(weiterlesen …)

Fargo – Minute Movie Review

Montag, März 1st, 2010


A Minnesota car salesman decides to have his wife kidnapped and take the ransom money to get out from under his father-in-laws thumb. Naturally, everything goes wrong when the two small-time crooks he hires for the job are stopped by a highway patrol officer and shoot him. This gets the Chief of Police of the small time and thus the apparently only person in Minnesota with some intelligence involved. The film is an extremely dark crime story, boldly prefaced with the lie of it being a true story to increase its plausibility,  in which every single character is a complete idiot and most are annoying to boot with their fake sincerity and cheerfulness. The film by the Coen Brothers is regarded as one of their best, but even though it is very good, the fact that I was hoping for a violent death for every single character in the film made it almost unbearable to watch.

Random Observations:

Fargo at the IMDb

Are people from Minnesota really that “nice”? It seems possible, but highly undesirable.

This is a prime example of a film where I can see that it is very good, but which I didn’t like very much. Usually that is a judgement I reserve for horror films. (Actual horror films like The Shining or Rosemary’s Baby, not those startle horror films that have long replaced them.)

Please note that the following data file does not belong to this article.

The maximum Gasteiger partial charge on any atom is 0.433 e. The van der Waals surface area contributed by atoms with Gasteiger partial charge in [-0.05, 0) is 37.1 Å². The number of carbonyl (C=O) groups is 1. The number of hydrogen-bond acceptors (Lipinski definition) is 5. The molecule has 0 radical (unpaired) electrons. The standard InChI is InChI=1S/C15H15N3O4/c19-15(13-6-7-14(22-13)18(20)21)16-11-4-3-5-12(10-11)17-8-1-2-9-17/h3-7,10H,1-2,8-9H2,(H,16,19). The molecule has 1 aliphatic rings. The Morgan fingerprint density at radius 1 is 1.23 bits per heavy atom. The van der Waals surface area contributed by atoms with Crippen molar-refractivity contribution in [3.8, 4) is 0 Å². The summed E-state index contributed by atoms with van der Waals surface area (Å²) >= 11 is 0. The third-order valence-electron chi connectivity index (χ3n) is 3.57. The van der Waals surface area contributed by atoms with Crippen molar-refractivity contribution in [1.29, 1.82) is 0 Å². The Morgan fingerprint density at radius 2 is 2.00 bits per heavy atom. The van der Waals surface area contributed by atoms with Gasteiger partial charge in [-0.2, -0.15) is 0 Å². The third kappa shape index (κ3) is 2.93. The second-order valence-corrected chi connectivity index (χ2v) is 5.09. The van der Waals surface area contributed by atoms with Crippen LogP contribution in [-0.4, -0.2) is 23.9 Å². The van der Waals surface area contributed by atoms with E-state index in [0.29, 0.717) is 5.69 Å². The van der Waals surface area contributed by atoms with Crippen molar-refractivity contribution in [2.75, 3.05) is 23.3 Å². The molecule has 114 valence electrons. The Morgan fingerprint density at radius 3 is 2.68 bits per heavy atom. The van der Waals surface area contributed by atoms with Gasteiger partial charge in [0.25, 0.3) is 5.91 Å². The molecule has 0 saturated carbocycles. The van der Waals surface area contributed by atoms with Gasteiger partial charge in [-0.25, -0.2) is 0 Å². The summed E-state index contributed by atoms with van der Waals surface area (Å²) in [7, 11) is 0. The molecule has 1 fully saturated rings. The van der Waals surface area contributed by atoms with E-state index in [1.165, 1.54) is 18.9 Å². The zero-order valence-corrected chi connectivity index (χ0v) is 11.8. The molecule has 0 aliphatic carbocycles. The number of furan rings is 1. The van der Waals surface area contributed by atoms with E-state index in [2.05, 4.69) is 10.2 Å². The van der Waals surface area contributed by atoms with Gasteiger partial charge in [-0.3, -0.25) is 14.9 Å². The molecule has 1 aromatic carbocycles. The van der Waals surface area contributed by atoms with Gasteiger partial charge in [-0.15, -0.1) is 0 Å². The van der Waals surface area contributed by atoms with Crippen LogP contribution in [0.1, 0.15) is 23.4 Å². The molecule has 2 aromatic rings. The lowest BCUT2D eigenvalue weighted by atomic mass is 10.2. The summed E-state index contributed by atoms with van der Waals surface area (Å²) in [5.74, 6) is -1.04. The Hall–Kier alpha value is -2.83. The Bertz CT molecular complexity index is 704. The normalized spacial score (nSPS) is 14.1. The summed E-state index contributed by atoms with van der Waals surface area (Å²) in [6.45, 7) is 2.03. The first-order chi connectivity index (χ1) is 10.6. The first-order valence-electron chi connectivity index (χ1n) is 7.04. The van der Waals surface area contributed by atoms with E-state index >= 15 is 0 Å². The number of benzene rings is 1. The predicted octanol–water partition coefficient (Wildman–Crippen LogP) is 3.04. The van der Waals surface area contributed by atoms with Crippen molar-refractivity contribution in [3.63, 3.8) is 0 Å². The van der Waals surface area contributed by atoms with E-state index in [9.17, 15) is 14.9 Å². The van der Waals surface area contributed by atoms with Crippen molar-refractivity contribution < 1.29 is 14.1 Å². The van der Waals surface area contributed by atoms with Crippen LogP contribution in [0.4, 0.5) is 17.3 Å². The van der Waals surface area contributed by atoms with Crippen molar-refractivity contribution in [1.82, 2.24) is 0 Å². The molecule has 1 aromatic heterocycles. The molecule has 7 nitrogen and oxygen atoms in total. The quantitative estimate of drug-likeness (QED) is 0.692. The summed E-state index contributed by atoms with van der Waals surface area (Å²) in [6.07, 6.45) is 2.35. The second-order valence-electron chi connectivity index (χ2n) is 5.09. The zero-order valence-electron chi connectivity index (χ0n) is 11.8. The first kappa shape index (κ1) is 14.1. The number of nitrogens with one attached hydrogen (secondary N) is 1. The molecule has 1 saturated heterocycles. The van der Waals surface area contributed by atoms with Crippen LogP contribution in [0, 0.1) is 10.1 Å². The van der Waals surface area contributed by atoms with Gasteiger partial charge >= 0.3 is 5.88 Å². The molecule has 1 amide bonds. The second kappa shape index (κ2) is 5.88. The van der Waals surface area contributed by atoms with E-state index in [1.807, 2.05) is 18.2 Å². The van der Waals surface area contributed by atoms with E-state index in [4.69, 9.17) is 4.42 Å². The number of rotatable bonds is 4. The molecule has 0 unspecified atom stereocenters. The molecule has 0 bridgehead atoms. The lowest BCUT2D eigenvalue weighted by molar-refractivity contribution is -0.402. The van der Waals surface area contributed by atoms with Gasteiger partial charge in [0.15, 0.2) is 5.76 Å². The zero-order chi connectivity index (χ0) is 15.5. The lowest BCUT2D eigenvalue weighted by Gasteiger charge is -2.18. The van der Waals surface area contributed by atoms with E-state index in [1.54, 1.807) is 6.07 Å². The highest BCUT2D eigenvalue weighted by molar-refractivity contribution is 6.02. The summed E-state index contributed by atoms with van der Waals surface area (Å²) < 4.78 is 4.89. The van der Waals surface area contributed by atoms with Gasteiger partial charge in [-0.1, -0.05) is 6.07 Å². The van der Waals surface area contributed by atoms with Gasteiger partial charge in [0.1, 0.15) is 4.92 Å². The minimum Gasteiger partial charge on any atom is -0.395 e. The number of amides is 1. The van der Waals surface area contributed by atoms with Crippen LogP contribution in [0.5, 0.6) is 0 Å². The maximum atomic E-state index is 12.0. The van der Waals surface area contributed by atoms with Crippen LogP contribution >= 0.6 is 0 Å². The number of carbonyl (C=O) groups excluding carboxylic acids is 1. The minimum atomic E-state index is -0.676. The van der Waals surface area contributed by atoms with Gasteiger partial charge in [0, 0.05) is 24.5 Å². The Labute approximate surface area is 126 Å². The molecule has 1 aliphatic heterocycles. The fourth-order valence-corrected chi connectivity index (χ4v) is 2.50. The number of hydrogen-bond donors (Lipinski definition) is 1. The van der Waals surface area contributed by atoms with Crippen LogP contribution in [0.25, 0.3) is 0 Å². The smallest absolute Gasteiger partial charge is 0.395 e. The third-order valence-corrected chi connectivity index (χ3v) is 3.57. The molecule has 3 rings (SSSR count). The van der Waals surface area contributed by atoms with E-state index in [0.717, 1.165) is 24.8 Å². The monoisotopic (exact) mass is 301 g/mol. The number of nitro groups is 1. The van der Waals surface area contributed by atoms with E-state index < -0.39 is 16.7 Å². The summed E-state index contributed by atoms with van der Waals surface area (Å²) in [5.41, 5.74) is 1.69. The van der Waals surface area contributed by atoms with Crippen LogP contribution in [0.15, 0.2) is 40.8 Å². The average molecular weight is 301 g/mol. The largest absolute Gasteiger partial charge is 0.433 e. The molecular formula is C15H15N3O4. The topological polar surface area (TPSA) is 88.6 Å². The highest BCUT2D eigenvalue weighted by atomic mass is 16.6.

The acting in the film is really top-notch. There wasn’t a single actor in it I didn’t find incredibly annoying. Especially Frances McDormand really deserved her Oscar for the lead role.

The Hudsucker Proxy – Minute Movie Review

Sonntag, Februar 7th, 2010


After the owner and president of Hudsucker Industries jumps out of a window, the board decides to install an imbecile in the job to devalue the stock so they can buy the majority chair. But the man comes up with a brilliant idea (if you have seen the poster, you can guess what it is) and saves the company – at least for a while. But things never work out the way one expects. The film is a hilariously funny comedy that is somewhat diminished by the need to have a halfway coherent plot with a happy ending, resorting to fantasy to manage to get out of the many holes it dug. Nevertheless, the film is absolutely brilliant and should have firmly established the Coen Brothers as the leading comedy filmmakers of their time.

Random Observations:

The Hudsucker Proxy at the IMDb

John Goodman has a small cameo here and is credited as Karl Mundt, the name of his character in Barton Fink.

Also with a small cameo: the always awesome Steve Buscemi.

The dialogue in this film may be some of the funniest in the history of the medium.

I love how Tim Robbins, playing the lead guy, goes around showing people his circle, claiming that it is a great idea.

Sam Raimi, acclaimed horror (and Spider-Man) director, co-wrote the script with the Coen Brothers, almost ten years before the film was made.

I’m fairly certain that this film will prove to be even better on repeat viewings. It seems like one of the things it has in common with The Big Lebowski, which it precedes in many ways.

Barton Fink – Minute Movie Review

Sonntag, Januar 31st, 2010